Contre the majority of premieres at Cannes this year—prestigious, important, calculated—are films like Apichatpong's Mekong Hotel and, in competition, Hong Sang-soo's In Another Country: modest, lo-fi, open works made congenially with small groups of friends and collaborators in short periods of time, asking nothing more than that the people on camera engage in interesting—and often unexpected—ways with their material. For these movies, the pleasures come organically with this direct yet casual, almost intimate or private kind of interaction, a complicity between performers and the camera. They are open invitations.
After the more considered, poised and tender The Day He Arrives, Hong's latest seems spontaneous, looser and more wandering, taking on the form and feeling of its heroine's uneasy, limbo-like state. Opening with a framing device whose plot is never returned to, In Another Country is the visualization of a young female filmmaker's idle screenplay ideas, written while she herself is waiting in limbo at the small seaside town of Mohjang having run away with her mother from their debts. The ideas are all centered around a visiting female foreigner, played by Isabelle Huppert, who in each story finds herself in Mohjang and interacts with a mostly recurring cast of locals and fellow visitors. In the first story, she is a filmmaker who is being courted by a married Korean colleague; in the second, she is the one married and travels to Mohjang to wait for her Korean lover to arrive; and in the final story she is visiting the town to try to forget her failed marriage. Throughout, she navigates a series of very funny and very awkward semi-fluent conversations, not so much full of misunderstandings as askew communications filled with halting intentions and unexpected results.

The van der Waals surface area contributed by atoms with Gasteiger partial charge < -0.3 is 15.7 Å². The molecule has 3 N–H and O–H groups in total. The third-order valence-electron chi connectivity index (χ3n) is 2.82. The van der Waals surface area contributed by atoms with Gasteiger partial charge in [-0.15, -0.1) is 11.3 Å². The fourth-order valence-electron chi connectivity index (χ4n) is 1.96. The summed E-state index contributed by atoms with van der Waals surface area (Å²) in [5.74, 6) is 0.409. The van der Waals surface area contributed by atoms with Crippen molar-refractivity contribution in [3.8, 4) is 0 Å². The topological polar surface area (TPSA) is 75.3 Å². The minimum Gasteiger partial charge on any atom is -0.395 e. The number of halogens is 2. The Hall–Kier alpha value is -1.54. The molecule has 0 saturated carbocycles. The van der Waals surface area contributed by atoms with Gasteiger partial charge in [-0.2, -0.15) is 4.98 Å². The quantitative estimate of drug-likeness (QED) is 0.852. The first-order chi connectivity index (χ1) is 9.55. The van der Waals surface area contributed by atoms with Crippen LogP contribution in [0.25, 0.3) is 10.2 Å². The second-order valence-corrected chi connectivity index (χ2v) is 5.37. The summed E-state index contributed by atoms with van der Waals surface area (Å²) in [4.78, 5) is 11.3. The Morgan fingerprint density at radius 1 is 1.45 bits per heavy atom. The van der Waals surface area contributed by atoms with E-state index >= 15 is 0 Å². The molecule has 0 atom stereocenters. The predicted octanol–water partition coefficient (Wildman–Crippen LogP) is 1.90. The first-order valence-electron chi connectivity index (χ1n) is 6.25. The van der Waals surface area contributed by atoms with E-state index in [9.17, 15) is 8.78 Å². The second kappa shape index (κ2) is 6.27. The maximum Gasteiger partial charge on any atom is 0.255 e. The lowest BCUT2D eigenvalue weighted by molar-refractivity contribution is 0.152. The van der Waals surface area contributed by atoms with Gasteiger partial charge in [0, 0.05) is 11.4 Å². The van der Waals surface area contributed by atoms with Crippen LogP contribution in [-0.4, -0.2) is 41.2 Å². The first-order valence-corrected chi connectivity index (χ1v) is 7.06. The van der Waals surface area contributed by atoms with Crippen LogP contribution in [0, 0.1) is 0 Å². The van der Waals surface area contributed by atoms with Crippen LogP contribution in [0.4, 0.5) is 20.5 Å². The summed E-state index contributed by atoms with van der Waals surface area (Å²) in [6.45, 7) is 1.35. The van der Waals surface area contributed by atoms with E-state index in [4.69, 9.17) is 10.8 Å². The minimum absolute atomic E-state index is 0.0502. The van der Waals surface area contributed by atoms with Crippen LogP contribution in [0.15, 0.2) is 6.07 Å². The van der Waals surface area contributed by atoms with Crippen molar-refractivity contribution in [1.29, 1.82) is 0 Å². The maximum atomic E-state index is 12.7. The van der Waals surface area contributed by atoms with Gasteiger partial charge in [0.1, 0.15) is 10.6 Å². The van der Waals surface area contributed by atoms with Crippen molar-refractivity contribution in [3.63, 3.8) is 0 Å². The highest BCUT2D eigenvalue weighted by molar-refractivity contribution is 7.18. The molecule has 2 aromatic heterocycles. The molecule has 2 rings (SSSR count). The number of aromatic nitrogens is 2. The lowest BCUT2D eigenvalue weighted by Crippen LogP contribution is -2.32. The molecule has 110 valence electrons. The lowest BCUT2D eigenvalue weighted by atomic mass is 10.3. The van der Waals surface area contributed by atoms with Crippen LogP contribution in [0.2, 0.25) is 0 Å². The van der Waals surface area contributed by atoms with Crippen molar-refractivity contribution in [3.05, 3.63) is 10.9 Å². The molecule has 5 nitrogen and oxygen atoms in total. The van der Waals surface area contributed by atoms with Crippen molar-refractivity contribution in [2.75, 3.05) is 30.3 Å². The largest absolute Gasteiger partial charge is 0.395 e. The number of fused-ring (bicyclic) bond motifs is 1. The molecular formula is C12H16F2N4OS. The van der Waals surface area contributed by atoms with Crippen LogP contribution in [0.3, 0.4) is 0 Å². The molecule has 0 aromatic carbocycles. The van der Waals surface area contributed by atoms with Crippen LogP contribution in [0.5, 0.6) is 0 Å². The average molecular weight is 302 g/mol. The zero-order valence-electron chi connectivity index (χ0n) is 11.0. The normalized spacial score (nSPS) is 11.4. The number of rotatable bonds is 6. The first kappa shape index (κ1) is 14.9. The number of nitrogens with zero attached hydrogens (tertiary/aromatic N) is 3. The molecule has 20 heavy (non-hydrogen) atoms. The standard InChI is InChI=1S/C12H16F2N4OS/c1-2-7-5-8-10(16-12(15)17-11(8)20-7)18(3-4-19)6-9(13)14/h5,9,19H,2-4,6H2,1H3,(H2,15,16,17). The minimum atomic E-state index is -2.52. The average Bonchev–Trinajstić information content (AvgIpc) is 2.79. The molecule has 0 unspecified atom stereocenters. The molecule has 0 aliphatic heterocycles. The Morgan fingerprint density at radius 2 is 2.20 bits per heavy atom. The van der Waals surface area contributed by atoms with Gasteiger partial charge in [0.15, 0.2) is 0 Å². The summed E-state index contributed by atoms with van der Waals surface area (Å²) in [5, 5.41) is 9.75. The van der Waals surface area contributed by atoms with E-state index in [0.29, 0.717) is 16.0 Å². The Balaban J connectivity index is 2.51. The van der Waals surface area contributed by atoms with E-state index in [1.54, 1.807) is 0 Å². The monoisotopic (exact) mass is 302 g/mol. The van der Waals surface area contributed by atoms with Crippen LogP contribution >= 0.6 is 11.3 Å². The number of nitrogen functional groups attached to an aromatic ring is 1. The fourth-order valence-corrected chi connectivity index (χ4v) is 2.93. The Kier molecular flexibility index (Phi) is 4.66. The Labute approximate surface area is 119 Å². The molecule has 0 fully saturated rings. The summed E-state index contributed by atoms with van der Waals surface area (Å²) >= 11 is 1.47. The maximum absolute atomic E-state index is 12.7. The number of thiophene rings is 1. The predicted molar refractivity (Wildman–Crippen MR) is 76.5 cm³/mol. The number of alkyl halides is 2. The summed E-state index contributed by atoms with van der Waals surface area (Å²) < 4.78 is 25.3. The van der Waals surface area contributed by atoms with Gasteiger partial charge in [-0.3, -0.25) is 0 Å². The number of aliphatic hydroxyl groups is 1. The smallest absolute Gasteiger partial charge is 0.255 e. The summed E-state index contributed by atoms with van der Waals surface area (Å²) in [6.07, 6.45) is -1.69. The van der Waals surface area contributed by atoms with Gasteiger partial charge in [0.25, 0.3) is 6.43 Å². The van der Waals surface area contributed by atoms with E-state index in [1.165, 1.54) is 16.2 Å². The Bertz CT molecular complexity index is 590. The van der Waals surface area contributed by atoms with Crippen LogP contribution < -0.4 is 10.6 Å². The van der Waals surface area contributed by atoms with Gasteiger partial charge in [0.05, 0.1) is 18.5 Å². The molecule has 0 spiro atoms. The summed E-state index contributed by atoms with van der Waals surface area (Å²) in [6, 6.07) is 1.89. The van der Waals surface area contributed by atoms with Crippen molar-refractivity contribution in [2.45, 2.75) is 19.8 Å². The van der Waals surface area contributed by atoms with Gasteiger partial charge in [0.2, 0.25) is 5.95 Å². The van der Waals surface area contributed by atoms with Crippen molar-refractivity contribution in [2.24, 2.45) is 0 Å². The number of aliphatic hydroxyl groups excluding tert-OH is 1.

Like all Hong heroes, Huppert's character is a social flaneur who, whether she knows it or not, searches for guidance in others, the world around her and ultimately in herself in order to find a response, an intentional act taken in conscious responsibility. This act tends to signal to them a new step or path in life. Unlike The Day He Arrives' attention to creating an aesthetic atmosphere, In Another Country is mostly interested in the tone of communication—friendly but awkward, flirty, frustrated, limited but telling—in English between Huppert and the Korean cast, as well as the reaction of the Koreans to the appearance of a beautiful, single female foreigner. It is by continually stumbling around these exchanges, getting flustered or getting pleasure from them, that Huppert tests the world around her and herself. The highlight are the exchanges between the actress and Yun Junsang as the brash, handsome, barely fluent lifeguard of the town, part guiding post that shows up in all three stories and part sex interest, whose exaggerated, forward friendliness nearly moves the film unexpectedly towards farce.
Befitting the riff-like idea of these sketches as well as the film's own nonchalant spontaneity, as if shot over a weekend whenever it wasn't poring rain, the place, situations and structural ideas here are subservient to a greater emphasis on ungainly on-camera interactions. This is a common enough trait in Hong's work but here the focus, creating a casual portrait of the possibilities engendered through the interaction between Hong's script and the bumpy, variable chemistry within the cast. Ultimately, Huppert's character is moved by the tenor of this funny, ill-fitting mix, especially in the successfully unconvincing middle episode, where she is meeting her similarly aged Korean lover—the discomfit produced by the slightly out of sync drama becomes the subject and an awkward pleasure in its modest self-reflexivity. The on-camera problems become problems of the characters, the source of its comedy and its melancholy; it's no surprise then that this section is rife with dream sequences, as if even the woman's dreams in a foreign country falter and only sometimes flow smoothly, “naturally.”
The nature of the one character shown three different ways—or, put another way, three different characters shown one way—gives the woman and the film a feeling of introspective freedom, an atmosphere of being inadvertently out of place, and therefore always casually searching for the place to be. The Hong structuralism—events repeating with variations, characters re-appearing to challenge the hero in different ways—seems less imposed by the filmmaker and more a product of the French woman's unconscious look for a catching impression in the world upon which to act, a world shifting under her feet—or in her head. The serenity of the ending is very beautiful and suggests a spur of the moment decision taken, stumbling (literally, drunk) on one particular, ambling path, which may not be a solution to her life, but, for this moment, in this version of her life, is something that rings true and good.